Week 11 Shaders Exercise: Image Processing

Getting Started

Click here to download the repository of skeleton code for this exercise (and for assignment 3).

Task 1: Emboss Filter

I showed the laplacian filter (TextureShaders/laplacian.frag), which makes edges of the image pop out. There's a similar type of filter you can make that applies a directional filter, followed by a grayscale, which makes things look like they are "embossed." The image below shows the pattern of nearby pixels to take and what their weights are

Fill in the file TextureShaders/emboss.frag to implement this. The cats image should come out looking like this:

Task 2: Median Filter

There's a type of noise that pops up in images called salt and pepper noise, in which pixels are randomly flipped to either totally saturated (white) or totally unsaturated (black). The image below shows such an example:

If we try to clean this up by taking a mean, we end up just smudging that noise:

A better way to clean this up is to use a median filter. For each pixel, we'll still look at a bunch of pixels in a square nearby, but instead of taking their mean, we'll take their median channel by channel. This works well because medians are more resistant to outliers than means, and salt and pepper are outliers. Below is an example with the same sized window using the median instead of the mean. It's clear how much better the results are.

If we take a window that's slightly larger, we get rid of even more of the noise, at the cost of blurring

There is a problem, however. There is no median function in GLSL! One algorithm you may have in your mind is to sort the numbers and then find the one in the middle. And you can try that if you'd like, but you'll need to set up an array of the appropriate size and to be very careful with indices. There's also no recursion in GLSL, so you'll need an iterative scheme like Insertion sort.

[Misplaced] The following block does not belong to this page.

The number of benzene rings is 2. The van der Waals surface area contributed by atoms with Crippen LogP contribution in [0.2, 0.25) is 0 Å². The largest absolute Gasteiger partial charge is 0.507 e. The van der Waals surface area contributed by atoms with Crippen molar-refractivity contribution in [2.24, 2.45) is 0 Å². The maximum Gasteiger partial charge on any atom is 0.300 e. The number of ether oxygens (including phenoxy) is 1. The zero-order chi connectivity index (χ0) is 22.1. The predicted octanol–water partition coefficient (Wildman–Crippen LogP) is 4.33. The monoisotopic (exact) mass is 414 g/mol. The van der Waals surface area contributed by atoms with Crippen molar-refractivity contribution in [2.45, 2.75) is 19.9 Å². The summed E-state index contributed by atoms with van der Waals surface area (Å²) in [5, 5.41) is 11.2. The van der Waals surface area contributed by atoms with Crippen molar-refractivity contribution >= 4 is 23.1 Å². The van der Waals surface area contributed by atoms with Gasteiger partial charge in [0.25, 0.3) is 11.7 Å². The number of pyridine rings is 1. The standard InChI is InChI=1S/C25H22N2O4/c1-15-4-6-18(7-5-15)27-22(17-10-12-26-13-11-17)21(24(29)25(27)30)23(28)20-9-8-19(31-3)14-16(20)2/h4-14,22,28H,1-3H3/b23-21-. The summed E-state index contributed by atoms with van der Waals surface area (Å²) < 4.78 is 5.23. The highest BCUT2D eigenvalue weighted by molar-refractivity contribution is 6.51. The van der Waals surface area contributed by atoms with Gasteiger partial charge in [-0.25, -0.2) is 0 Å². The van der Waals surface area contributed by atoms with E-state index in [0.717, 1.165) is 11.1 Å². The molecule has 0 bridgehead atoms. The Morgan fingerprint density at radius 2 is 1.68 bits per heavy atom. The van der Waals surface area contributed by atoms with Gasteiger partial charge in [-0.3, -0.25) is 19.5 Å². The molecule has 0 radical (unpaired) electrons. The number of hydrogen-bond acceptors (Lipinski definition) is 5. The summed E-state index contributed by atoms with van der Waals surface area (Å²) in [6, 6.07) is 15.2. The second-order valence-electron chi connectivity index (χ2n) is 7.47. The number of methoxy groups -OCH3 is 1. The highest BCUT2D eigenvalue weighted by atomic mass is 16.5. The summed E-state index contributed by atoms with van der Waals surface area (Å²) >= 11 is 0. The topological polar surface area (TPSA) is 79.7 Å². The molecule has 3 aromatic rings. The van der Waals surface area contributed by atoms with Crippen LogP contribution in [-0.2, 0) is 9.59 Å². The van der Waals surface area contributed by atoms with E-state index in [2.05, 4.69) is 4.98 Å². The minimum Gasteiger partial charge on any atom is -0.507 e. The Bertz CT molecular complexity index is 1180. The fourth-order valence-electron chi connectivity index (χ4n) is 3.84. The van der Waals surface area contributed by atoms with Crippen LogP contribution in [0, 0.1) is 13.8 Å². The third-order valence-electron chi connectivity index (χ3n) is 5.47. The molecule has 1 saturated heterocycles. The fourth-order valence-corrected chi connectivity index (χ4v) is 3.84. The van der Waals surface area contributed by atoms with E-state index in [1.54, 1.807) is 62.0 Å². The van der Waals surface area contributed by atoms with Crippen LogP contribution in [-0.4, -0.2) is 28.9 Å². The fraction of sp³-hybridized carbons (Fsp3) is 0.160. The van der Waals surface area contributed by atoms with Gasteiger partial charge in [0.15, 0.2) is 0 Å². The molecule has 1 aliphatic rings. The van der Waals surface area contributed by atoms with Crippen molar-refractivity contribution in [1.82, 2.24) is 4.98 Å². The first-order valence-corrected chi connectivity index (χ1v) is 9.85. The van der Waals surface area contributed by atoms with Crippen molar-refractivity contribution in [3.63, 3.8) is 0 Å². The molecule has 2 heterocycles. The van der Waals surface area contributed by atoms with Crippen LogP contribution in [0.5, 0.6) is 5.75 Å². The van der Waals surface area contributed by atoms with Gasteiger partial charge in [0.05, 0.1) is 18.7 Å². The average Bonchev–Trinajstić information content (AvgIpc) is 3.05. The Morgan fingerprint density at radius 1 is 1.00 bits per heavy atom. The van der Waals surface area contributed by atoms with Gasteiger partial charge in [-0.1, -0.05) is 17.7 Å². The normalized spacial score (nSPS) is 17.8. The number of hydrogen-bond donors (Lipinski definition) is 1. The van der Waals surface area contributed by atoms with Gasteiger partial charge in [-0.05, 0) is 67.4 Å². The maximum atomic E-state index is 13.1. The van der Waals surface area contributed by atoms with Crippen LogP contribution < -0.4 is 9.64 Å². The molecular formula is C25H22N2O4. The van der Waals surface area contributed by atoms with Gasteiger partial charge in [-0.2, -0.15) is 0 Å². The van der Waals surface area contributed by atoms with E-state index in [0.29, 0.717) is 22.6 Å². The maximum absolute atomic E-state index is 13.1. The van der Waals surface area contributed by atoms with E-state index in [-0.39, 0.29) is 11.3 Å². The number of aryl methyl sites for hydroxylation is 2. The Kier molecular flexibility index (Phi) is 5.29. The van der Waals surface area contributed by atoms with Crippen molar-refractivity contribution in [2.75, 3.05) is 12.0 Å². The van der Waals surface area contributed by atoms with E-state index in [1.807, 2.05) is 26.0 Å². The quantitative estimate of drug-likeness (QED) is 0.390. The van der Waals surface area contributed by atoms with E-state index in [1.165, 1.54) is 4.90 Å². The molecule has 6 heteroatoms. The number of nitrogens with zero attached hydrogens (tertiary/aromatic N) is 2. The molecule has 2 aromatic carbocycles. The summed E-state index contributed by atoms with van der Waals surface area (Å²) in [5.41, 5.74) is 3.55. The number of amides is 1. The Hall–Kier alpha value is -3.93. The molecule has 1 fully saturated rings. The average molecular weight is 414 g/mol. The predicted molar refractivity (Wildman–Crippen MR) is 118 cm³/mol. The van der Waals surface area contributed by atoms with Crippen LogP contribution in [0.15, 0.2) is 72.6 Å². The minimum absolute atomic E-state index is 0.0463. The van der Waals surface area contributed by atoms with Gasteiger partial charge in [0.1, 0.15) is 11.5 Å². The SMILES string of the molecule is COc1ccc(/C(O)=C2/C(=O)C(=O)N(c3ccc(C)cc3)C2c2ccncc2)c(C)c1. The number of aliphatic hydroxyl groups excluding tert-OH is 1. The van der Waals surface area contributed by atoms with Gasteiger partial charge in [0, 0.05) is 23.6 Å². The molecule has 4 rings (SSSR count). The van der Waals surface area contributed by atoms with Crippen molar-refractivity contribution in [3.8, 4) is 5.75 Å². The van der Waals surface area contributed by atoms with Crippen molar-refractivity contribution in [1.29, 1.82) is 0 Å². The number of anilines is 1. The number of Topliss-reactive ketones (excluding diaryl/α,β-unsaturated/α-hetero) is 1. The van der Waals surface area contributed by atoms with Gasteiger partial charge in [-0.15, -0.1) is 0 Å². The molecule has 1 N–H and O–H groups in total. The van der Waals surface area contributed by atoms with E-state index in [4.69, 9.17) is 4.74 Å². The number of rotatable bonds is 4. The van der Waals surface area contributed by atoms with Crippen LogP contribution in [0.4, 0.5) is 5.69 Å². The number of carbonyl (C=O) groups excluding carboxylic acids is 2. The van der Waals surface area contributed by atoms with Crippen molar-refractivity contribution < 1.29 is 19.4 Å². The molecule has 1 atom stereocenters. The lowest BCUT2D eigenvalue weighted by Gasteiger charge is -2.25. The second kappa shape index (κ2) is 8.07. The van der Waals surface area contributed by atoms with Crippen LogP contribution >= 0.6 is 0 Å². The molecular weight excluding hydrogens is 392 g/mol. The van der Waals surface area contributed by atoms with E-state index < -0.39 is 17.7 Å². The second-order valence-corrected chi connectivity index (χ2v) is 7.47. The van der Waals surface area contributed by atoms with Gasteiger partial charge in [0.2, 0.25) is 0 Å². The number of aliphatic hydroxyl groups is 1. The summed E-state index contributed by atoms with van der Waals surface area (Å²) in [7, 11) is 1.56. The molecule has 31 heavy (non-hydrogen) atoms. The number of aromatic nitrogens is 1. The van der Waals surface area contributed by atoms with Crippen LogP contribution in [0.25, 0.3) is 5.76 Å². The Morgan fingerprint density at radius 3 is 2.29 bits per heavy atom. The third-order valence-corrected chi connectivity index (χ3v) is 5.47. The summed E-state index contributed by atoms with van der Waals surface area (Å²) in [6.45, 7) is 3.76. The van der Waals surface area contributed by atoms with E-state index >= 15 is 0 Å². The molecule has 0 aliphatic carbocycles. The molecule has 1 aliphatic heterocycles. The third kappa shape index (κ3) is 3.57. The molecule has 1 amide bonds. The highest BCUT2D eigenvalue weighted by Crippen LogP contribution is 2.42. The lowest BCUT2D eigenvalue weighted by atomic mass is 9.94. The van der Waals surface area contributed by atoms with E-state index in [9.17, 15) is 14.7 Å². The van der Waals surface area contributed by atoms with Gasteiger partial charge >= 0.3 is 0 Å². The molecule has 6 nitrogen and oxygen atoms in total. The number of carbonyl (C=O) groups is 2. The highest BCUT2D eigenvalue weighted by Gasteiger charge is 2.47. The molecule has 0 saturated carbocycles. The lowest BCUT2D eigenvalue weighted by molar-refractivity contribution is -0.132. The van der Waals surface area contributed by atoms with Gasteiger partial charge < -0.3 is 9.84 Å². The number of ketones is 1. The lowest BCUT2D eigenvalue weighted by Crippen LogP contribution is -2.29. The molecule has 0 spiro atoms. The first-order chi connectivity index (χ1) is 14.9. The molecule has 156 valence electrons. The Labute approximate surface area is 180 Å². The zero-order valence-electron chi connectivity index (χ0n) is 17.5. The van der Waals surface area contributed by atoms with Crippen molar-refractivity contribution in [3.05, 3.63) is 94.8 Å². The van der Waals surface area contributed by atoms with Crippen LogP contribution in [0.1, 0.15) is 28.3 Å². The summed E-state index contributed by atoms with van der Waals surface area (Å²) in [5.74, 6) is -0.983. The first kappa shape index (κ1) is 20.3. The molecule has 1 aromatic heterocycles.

I'd actually like to advocate for another scheme in this assignment. Another definition of the median of a set of points on the number line is the point which minimizes the sum of the absolute differences to the points in question. For example, let's say we have the numbers (0, 1, 5, 7, 20). Below is a plot of the sum of the absolute differences of numbers in the interval [-10, 30] to these numbers:

As you can see, the global min occurs at 5, which coincides with our definition of the median.

To find global mins of functions numerically, we can use the method of Golden sections. I've already filled most of the code in for you, but you can see some good Python pseudocode at this link. But in essence, we're going to start with some interval and successively make it smaller and smaller until it converges to the location of the min. I've filled in most of the code for you and I've provided tons of comments, so hopefully we'll be able to get through it in class. It's definitely easier than sorting in GLSL once you get the hang of it. And the result is really cool!